• Take the medical stuff out of your answer and I would consider voting for it. – Mister Positive Dec 27 '17 at 15:13
  • I'm not diagnosing anything, just saying my opinion based on my personal experience, that's why i advice to search for professional help..... – Lucio Zenir Dec 27 '17 at 15:32
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    You don't have to be a medical professional to surmise that someone unmotivated and sleeping 14 hours a day might be suffering from depression. It seems to me that this is a germane and relevant response to the question asked. – Curt Dec 28 '17 at 19:25
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I'm going to start here:

Last, when he speaks for his future he notes to everyone, that if he does not pass he will just get a job anywhere and call it a day.

So, it sounds like he has a plan for his future. He's simply not very motivated to achieve beyond that, because he doesn't feel the need to. Unless you have the power to make this backup plan fail, there's not a whole lot you can do. You could point out some flaws in the backup plan, if you see them, but be prepared for rebuttals. ("You won't make as much money!" "Meh, I don't need lots of money." etc.)

You can't make someone else be motivated - that's something that has to come from within. What you can do is fan the flames when his interest is sparked, and encourage him to go further.

You could also play career advisor and suggest ways to channel these interests into potential employment. It seems like you've tried this:

He tends to read in a frequent basis articles and research material on his own, for no reason, different subjects (cross referencing in multiple occasions too). Something that has lead me to suggest him to follow a research occupation, which of course he answered that at some point he gets bored.

So at this point, I'd just stick to encouragement. "Wow, that's so interesting! I wonder if...? Do you know?" to push him to keep at it. Make him feel good about himself for doing the things, and that positive reinforcement can help him stick with it longer. If it's something that you personally don't care for, you might be able to point him towards a person or a group that does take an interest in it, so he could continue discussing and learning about it with them.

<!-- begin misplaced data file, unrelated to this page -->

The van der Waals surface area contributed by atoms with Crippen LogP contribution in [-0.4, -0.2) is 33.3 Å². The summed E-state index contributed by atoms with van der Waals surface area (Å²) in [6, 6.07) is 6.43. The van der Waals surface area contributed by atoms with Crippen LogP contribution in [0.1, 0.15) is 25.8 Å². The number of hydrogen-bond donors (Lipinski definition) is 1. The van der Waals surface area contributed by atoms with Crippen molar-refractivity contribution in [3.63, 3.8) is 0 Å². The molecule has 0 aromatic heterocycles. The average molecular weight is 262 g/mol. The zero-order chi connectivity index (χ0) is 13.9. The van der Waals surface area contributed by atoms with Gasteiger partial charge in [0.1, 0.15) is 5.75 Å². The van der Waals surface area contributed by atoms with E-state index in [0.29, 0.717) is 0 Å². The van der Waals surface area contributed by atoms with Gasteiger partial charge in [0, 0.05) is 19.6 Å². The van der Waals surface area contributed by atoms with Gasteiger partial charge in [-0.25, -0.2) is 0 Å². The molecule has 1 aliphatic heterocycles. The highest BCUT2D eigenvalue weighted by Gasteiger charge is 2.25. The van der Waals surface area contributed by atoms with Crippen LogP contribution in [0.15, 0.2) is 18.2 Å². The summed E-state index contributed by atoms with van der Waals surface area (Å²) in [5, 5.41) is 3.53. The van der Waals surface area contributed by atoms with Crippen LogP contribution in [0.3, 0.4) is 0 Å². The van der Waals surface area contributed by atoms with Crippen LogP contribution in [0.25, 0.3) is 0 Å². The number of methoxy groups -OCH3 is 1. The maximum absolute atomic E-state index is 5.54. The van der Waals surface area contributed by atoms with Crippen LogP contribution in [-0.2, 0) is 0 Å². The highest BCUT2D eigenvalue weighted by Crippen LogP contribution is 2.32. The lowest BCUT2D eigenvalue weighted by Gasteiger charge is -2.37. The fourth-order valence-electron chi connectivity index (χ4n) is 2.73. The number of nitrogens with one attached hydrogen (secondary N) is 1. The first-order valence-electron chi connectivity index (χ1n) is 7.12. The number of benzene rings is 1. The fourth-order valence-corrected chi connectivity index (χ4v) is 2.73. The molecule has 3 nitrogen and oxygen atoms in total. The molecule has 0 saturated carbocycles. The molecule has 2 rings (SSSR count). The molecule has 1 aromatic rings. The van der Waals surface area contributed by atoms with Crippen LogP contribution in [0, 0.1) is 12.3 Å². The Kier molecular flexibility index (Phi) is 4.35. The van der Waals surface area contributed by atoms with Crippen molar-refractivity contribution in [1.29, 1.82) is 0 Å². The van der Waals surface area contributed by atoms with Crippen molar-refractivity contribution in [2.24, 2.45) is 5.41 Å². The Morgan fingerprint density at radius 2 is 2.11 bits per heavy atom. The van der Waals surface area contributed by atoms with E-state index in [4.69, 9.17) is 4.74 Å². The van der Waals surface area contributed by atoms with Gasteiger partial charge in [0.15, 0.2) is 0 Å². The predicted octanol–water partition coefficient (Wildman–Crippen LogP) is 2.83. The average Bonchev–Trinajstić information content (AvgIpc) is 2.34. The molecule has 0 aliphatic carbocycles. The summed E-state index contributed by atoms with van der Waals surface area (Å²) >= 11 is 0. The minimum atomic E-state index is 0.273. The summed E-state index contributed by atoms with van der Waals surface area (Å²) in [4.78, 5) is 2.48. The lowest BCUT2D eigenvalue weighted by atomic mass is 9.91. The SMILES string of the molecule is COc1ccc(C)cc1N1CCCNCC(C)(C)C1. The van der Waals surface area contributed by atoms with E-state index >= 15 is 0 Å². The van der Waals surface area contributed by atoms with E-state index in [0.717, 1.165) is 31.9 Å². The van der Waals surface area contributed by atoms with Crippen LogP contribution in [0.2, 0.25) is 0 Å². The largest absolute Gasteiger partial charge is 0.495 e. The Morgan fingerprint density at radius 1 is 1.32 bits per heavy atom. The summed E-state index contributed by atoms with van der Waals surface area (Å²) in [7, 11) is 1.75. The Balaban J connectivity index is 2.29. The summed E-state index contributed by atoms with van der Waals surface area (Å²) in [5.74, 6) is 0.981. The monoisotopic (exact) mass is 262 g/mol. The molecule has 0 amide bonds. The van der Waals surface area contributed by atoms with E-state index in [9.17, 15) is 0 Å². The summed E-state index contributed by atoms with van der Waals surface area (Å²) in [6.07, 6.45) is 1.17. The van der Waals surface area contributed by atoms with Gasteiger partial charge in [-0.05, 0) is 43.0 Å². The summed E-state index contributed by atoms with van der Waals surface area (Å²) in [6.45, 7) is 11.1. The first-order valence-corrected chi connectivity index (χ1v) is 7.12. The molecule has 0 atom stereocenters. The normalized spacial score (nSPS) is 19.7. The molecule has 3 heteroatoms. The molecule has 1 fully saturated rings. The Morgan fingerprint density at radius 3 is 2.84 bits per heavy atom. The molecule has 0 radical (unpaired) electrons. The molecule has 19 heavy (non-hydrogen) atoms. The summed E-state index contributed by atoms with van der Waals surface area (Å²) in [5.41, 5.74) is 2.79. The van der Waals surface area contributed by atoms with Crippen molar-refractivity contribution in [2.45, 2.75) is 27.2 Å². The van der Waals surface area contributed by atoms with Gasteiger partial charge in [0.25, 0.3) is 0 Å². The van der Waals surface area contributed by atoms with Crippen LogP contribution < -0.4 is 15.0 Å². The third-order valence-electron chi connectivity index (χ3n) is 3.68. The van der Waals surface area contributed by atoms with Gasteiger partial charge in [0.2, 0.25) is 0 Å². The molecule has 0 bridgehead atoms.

That said: it's great that you care about your friend's future, but this is not your problem to solve.

He may simply not like computer science that much, and hasn't found his true passion yet. Not everyone figures out what they want to do when they're in college! Being decent or even smart at something doesn't mean that's what they will be happy doing all their life. People can change careers. There are also plenty of jobs which don't require long-term concentration on one topic.

He may also be depressed, have ADHD, or some other condition that a professional would need to diagnose. If you are concerned, you can suggest he see a professional (your university may even have some on site for low cost).

You could also suggest he talks to a career counselor (again, which your university likely has), or to people in jobs that he is considering. This could give him clarity and make him realize the importance of his studies, as academic work and actual work can seem very disconnected at times.

(As a side note, I do not recommend suggesting a romantic relationship to solve his productivity issues - that just shifts the burden to the new partner instead of you. And what if it doesn't work out? If he's depressed, now he's even more depressed, and now someone else is frustrated with him too. The support of friends and family is very helpful, but let relationships develop for their own sake, not to try and fix some issue.)